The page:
Developing a picture book and novel spine

As much as I would love you to read my entire post about the ins and outs of picture book and novel spines, I appreciate that some of you would just like to see the list and be done with it! Here is the PDF version of my school’s picture book and novel spine, straight from our detailed English Operational Plan. I encourage you to use this as an example only and devise your own spines with consultation from the teachers you work with, and consideration of your context.

If you find the spines useful, I would appreciate you providing some feedback to the blog!

In quite a few of my previous blog posts, I have discussed the Reading Rope and The Simple View of Reading. I talk A LOT about the role of decoding, and Structured Synthetic Phonics and how we can’t have READING comprehension without fluent word recognition AND oral comprehension. For more details on this model, please see my post here…and my post here.


When we bake a cake, we don’t start off with a perfectly iced chocolate mud cake; we start with a set of ingredients that need to be prepared and then baked for some time, before our end goal is achieved and everyone can enjoy a piece of delicious mud cake. If we forget to include a key ingredient, the cake will most likely result in a underwhelming mess. This is similar to reading. We need to ensure we have the necessary ingredients (oral language and word recognition ) so that we can achieve the final product of automatised and fluent reading comprehension.


Today I am focussing more on the ‘comprehension’ side of things- both oral comprehension (a key ingredient), and reading comprehension (the CAKE!). As detailed in the Reading Rope visual, one of the crucial ingredients for reading comprehension is ORAL comprehension. Oral comprehension (as well as fluent word recognition) must come first in literacy instruction. It is extremely important for emergent readers that they receive evidence-based structured and systematic synthetic phonics instruction and practise these skills using decodable texts. We also must provide HIGH quality ROBUST instruction to develop oral language (both expressive and comprehension). This is why, at my current school, I have led the creation of a picture book spine, to ensure that each year group has access to rich literature to develop the students’ oral language skills, particularly in the area of comprehension and narrative. These are by no means the only picture books used within each year group, it is just providing the ‘essential list’ that must be used so that students have access to a range of different literature from one year to the next.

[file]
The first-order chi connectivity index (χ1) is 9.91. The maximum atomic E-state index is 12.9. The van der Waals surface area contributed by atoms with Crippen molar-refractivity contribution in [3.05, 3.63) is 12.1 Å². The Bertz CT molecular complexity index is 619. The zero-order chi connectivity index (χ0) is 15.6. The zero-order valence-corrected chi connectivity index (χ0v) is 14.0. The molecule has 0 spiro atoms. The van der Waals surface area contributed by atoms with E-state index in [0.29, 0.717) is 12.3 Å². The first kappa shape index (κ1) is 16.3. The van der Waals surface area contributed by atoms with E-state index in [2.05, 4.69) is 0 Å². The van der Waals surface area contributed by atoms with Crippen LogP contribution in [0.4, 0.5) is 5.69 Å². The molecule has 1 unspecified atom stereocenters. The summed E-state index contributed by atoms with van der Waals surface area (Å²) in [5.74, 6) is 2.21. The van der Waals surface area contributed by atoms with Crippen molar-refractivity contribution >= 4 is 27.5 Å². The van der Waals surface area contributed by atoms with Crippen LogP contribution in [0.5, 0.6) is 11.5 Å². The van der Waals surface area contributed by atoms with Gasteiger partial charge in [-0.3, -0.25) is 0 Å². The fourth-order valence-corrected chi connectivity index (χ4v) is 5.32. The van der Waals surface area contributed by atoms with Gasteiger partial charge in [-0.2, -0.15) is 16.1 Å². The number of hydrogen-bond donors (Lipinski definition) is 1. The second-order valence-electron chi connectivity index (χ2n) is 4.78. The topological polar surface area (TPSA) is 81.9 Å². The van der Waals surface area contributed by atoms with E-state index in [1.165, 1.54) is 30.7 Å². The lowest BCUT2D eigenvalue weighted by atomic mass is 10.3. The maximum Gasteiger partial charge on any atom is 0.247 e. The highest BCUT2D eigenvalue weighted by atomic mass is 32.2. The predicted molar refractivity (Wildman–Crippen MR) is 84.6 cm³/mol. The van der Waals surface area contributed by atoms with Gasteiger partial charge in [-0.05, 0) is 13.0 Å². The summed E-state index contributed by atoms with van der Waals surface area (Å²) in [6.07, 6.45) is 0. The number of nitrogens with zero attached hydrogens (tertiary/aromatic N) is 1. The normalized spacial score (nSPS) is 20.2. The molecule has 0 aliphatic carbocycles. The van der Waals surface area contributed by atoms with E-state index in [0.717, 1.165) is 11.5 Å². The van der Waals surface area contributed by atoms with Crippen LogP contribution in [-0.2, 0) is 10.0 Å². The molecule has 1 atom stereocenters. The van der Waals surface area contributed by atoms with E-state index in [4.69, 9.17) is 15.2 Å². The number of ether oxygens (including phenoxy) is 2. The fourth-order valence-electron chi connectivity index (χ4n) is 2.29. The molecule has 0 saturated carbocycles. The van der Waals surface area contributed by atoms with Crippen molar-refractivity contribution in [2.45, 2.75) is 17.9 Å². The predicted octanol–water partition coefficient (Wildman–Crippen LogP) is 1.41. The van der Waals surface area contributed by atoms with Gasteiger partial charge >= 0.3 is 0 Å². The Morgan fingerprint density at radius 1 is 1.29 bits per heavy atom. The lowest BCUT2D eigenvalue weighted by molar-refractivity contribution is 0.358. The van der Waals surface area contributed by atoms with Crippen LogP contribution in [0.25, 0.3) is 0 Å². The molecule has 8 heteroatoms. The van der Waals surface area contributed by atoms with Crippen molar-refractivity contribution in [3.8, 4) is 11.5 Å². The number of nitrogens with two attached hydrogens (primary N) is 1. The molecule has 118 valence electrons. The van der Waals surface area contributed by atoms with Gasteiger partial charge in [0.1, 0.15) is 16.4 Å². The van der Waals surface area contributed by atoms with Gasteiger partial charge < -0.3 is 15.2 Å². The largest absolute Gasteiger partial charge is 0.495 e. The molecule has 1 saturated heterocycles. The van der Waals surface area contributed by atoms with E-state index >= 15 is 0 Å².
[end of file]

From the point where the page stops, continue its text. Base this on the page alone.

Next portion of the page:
In a pre-primary setting (Western Australian first year of compulsory schooling following a year of Kindergarten), we do a Narrative over two weeks. This provides enough time for the students to develop a strong understanding of the text and have multiple opportunities to learn the new vocabulary, identify the macrostructure elements (story-grammar), and practise retelling the story using macrostructure icons and story mapping.

In addition to this, we also implement Talk for Writing which has a large focus on oral comprehension and expression- the basis of both reading and writing. Please see my blog posts here about implementing Talk for Writing and Talk for Writing: Aboriginal Perspectives.


We also have a novel spine. This novel spine is for students who already have fluent word recognition (i.e. can fluently decode the entire initial and extended phonics code using the Dandelion Readers) and have automatic word recognition. The focus of the novel study is READING comprehension. See my previous blog post here about how to target reading comprehension once fluent word recognition is established, with a focus on developing vocabulary and topic knowledge.

These novels have been selected by myself and my teaching colleagues for each grade. There is no expectation that every novel is done each year but it provides a selection so that teachers have some autonomy is the novel/s they choose for the students to study based on their own teaching preferences and the students’ interests. I encourage you to use this as an example only and devise your own novel spine using teachers (and student) opinions and ideas.

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